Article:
Tournament Director's Toolkit

Although I no longer actively coach, I am still very much involved in the running of tournaments. In fact, one might say I am about as expert as one can be in this pursuit, having run tournaments of every shape and form for many years, both as director and in the tab room. In this toolkit I share my experience as best I can, providing a collection of documents offered as help for other folks running or thinking about running tournaments. Consider them as suggestions, aids for managing your tournament from start to finish. And please note that they are not intended to reflect the official procedures/rules of the NDCA, where I originally posted most of them: They are simply my thoughts, arranged as well as I could.

  • So you want to run a tournament.
    If you already run a tournament, you don't need this, but it couldn't hurt. If you're just thinking about running a tournament, then definitely start here. A good dose of realism never hurt anybody.

  • The Basic Rules of Engagement: The Three Things a Tournament Director Has to Keep in Mind.
    There are three absolute necessities for anyone running any tournament. These are them.

  • Setting up registration at a tournament
    The difference between a smooth registration process and a traffic jam is knowing how tabroom.com works, and how to use it to move people quickly out of the world and into your events. This pdf works regardless of whether you're actually doing your tabbing on tabroom. And consider this a strong recommendation: have an adult (maybe even the tournament director) run registration and, especially, collect the money and enter the amounts collected into the system.

  • E-Ballot instructions. Using e-ballots and want to make sure your judges are plugged into tabroom.com? First, here are the instructions from one tournament, in a docx file. Edit it with your own wifi specs, and claim it as your own. Or, take this general PDF and distribute it without your own specific site instructions. It is probably a good idea to have a station set up somewhere for your judges to get connected throughout the tournament: often even the most constant of judges find they're no longer plugged into tabroom for some reason or other.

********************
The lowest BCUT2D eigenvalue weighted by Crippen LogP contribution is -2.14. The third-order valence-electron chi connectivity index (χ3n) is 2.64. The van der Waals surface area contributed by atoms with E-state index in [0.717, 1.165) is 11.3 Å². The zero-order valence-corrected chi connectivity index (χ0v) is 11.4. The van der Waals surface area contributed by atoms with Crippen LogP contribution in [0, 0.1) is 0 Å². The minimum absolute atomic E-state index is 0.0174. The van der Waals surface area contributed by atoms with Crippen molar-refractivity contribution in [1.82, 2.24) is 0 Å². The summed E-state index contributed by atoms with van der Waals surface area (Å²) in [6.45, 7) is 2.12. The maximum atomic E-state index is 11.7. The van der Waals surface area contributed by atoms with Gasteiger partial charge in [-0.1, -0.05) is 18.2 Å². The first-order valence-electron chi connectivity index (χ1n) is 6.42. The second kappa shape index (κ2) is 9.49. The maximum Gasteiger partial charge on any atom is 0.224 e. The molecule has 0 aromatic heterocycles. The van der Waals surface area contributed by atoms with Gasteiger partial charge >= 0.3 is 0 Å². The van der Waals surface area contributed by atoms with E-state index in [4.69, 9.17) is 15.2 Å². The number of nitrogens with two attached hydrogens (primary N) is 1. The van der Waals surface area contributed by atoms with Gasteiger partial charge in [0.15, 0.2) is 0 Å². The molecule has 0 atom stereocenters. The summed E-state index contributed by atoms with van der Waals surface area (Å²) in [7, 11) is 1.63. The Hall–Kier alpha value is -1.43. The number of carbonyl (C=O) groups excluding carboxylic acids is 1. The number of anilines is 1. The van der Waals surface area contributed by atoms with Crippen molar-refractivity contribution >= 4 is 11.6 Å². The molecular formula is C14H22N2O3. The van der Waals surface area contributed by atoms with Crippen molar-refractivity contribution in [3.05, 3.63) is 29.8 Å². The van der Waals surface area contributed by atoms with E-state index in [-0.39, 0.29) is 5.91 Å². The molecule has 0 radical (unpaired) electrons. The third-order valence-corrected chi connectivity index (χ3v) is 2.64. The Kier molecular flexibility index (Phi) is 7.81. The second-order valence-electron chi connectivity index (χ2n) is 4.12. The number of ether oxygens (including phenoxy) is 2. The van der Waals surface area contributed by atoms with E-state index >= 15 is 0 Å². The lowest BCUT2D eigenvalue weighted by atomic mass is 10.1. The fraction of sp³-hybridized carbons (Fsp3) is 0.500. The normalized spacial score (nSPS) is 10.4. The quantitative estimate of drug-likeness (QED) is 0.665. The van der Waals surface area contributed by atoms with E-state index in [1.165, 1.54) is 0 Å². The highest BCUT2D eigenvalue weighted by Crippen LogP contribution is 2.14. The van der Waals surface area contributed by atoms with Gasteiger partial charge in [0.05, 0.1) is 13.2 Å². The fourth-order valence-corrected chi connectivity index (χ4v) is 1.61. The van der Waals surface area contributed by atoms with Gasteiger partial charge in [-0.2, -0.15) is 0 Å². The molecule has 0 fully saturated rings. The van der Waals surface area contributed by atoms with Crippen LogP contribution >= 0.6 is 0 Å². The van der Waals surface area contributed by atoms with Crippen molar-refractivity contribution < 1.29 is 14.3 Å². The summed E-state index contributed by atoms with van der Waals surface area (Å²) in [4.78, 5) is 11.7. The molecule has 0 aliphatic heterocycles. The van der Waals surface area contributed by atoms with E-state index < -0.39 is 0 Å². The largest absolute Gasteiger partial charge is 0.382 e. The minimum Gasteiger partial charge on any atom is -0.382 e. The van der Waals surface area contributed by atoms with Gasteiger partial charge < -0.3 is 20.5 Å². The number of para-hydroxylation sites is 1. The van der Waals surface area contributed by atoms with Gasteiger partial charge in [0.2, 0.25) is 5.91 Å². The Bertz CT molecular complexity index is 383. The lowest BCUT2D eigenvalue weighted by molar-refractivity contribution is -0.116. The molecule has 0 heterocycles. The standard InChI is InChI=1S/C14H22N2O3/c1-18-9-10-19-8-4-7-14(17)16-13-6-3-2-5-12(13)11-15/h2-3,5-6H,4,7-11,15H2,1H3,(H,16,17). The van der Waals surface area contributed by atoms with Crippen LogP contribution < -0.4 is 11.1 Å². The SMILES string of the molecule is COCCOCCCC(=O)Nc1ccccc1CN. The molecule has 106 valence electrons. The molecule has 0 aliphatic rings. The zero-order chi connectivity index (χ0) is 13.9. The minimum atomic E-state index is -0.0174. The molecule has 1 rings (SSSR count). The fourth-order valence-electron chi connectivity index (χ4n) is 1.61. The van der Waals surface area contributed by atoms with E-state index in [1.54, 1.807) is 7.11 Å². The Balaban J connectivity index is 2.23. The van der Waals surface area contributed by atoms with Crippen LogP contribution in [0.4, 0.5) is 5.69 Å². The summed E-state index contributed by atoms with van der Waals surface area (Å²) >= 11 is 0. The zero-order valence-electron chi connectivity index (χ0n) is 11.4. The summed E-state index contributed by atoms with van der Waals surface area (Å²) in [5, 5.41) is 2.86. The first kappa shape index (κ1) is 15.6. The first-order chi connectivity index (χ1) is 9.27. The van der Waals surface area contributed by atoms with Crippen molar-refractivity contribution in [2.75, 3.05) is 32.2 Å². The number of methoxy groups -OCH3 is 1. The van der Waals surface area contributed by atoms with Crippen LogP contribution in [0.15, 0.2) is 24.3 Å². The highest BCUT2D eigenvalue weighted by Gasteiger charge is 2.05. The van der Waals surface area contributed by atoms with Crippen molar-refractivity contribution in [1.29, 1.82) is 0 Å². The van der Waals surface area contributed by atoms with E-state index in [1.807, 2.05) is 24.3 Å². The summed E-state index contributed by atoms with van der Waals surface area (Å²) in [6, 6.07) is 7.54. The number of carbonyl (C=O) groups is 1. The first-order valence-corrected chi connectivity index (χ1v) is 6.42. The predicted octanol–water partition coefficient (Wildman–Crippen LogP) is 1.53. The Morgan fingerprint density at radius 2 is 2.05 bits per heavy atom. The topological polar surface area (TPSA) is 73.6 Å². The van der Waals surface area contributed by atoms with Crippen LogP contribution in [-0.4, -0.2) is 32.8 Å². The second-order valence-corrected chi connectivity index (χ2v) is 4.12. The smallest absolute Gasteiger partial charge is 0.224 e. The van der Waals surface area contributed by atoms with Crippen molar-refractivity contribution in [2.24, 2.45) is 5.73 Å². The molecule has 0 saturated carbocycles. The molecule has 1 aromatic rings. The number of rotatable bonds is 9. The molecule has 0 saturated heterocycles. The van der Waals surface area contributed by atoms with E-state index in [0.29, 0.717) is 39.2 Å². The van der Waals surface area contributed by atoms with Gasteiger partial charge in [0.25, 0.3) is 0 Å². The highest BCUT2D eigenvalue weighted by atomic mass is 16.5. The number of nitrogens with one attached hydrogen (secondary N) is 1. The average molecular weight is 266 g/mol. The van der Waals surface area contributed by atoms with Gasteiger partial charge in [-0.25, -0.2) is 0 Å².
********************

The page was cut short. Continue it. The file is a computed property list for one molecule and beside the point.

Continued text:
• Judge expectations What you are expecting from your judges, provided as a doc file so that you can edit as you see fit. I recommend sending this out early in the week before the tournament.

  • One approach to tournament conflicts, for teams and for judges Distribute these before every tournament. The primary goal here is to disallow endless strikes under the guise of conflicts, but it also prevents preferential treatment in the other direction.

  • Mutual Judge Preferences Recommended as part of an invitation to events where a lot of the attendees in the LD field might not be familiar with MJP (although this population may be dwindling). This explains how MJP works in general, and urges all teams to use it as the best tool for engineering the activity towards their own preferences. (This article was also published in Rostrum.)

  • MJP analysis If you're going to use MJP at your tournament, do it right.

  • Managing Entries: The Waitlist. It is important to control who attends your tournament, for a variety of reasons. You may want to limit your tournament to official entries from bona fide high schools, for instance, which is standard practice. And you may want to manage the size of the fields to maintain balance in the competition. The waitlist is the tool for this.

  • Complete Guide to Running an E-ballot Tournament Whether it's a one-building one-fielder, or a mega-tournament over a dozen buildings in twenty time zones, this is the process that has proven effective.

  • Diaster Preparedness What if you're tootling along at a tournament, running tabroom.com, and suddenly the system goes down? Here's a way to keep your tournament moving; if nothing else, it will keep you busy while you're waiting for tabroom to come back up.

  • Pyramid: These are plenty of ways to figure out how many teams are going to break at what level. For those who want a good old-fashioned, albeit barebones Excel version, voila!

  • Sidenotes: These are all the things that have come up since the toolkit was created, little tidbits that might be of interest on various subjects.

  • How to handle the assignment of speaker points. This will especially help get new judges, e.g. PF parents, on the same page.

  • Academy Debate A summary of a new level of debate for sophomores and juniors. You might want to consider this approach to events, especially if there's a need for rounds for younger students in your region.

  • An introduction to PF for parent/new judges. There's thoughts here on what to say at a short opening assembly, and a possible handout. You might use this in conjunction with the NSDA's original handout.

  • How to judge A collection of elementary how-to materials for judging both speech and debate. Print up some of the relevant ones for your tournaments where you're training a lot of new judges.

  • Guide to Tabroom.com: A fairly exhaustive guide to how tabroom's debate tabbing software works, beyond the helps available in the program. Available both as a pdf of the entire guide, and a webpage breaking it down into smaller bite-sized pieces. Since this was written, tabroom has vastly improved its help screens, and this has not been updated lately, but you can print it out and most of it is still accurate. It's certainly still a handy guide for tabroom.com noobs.

  • Genuine photograph of a tab room putting out a difficult pairing: